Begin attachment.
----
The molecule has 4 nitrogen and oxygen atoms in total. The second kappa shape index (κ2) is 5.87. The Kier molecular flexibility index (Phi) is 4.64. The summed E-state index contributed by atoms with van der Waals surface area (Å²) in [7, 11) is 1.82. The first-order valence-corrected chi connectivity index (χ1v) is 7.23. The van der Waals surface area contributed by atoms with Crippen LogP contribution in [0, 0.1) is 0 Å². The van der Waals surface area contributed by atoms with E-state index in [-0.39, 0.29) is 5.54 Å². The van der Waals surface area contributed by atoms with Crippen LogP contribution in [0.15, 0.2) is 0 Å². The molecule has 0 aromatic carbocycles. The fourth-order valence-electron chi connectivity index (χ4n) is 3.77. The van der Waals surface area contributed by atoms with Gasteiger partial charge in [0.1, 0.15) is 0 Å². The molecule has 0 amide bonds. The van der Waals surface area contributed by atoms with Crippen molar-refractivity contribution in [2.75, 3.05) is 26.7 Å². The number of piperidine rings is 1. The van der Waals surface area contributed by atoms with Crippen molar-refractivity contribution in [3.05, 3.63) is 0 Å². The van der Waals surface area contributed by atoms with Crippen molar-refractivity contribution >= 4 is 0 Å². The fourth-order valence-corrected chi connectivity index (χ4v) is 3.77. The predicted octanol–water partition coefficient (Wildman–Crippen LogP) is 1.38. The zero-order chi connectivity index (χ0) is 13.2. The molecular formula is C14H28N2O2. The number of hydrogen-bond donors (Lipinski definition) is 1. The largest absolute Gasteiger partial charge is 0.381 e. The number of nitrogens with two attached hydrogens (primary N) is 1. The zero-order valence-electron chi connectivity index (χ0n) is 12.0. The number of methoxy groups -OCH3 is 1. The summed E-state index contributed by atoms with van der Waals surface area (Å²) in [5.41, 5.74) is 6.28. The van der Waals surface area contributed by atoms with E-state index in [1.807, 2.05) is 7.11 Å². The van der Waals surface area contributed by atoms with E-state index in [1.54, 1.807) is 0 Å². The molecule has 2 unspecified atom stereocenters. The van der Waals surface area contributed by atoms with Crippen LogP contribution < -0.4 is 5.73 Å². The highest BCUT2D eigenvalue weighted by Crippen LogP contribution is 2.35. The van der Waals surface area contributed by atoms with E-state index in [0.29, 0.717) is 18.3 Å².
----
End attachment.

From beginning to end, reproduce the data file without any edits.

The molecule has 4 nitrogen and oxygen atoms in total. The second kappa shape index (κ2) is 5.87. The Kier molecular flexibility index (Phi) is 4.64. The summed E-state index contributed by atoms with van der Waals surface area (Å²) in [7, 11) is 1.82. The first-order valence-corrected chi connectivity index (χ1v) is 7.23. The van der Waals surface area contributed by atoms with Crippen LogP contribution in [0, 0.1) is 0 Å². The van der Waals surface area contributed by atoms with E-state index in [-0.39, 0.29) is 5.54 Å². The van der Waals surface area contributed by atoms with Crippen LogP contribution in [0.15, 0.2) is 0 Å². The molecule has 0 aromatic carbocycles. The fourth-order valence-electron chi connectivity index (χ4n) is 3.77. The van der Waals surface area contributed by atoms with Gasteiger partial charge in [0.1, 0.15) is 0 Å². The molecule has 0 amide bonds. The van der Waals surface area contributed by atoms with Crippen molar-refractivity contribution in [2.75, 3.05) is 26.7 Å². The number of piperidine rings is 1. The van der Waals surface area contributed by atoms with Crippen molar-refractivity contribution in [3.05, 3.63) is 0 Å². The van der Waals surface area contributed by atoms with Crippen molar-refractivity contribution >= 4 is 0 Å². The fourth-order valence-corrected chi connectivity index (χ4v) is 3.77. The predicted octanol–water partition coefficient (Wildman–Crippen LogP) is 1.38. The zero-order chi connectivity index (χ0) is 13.2. The molecular formula is C14H28N2O2. The number of hydrogen-bond donors (Lipinski definition) is 1. The largest absolute Gasteiger partial charge is 0.381 e. The number of nitrogens with two attached hydrogens (primary N) is 1. The zero-order valence-electron chi connectivity index (χ0n) is 12.0. The number of methoxy groups -OCH3 is 1. The summed E-state index contributed by atoms with van der Waals surface area (Å²) in [5.41, 5.74) is 6.28. The van der Waals surface area contributed by atoms with E-state index in [1.807, 2.05) is 7.11 Å². The van der Waals surface area contributed by atoms with E-state index in [1.54, 1.807) is 0 Å². The molecule has 2 unspecified atom stereocenters. The van der Waals surface area contributed by atoms with Crippen LogP contribution < -0.4 is 5.73 Å². The highest BCUT2D eigenvalue weighted by Crippen LogP contribution is 2.35. The van der Waals surface area contributed by atoms with E-state index in [0.29, 0.717) is 18.3 Å².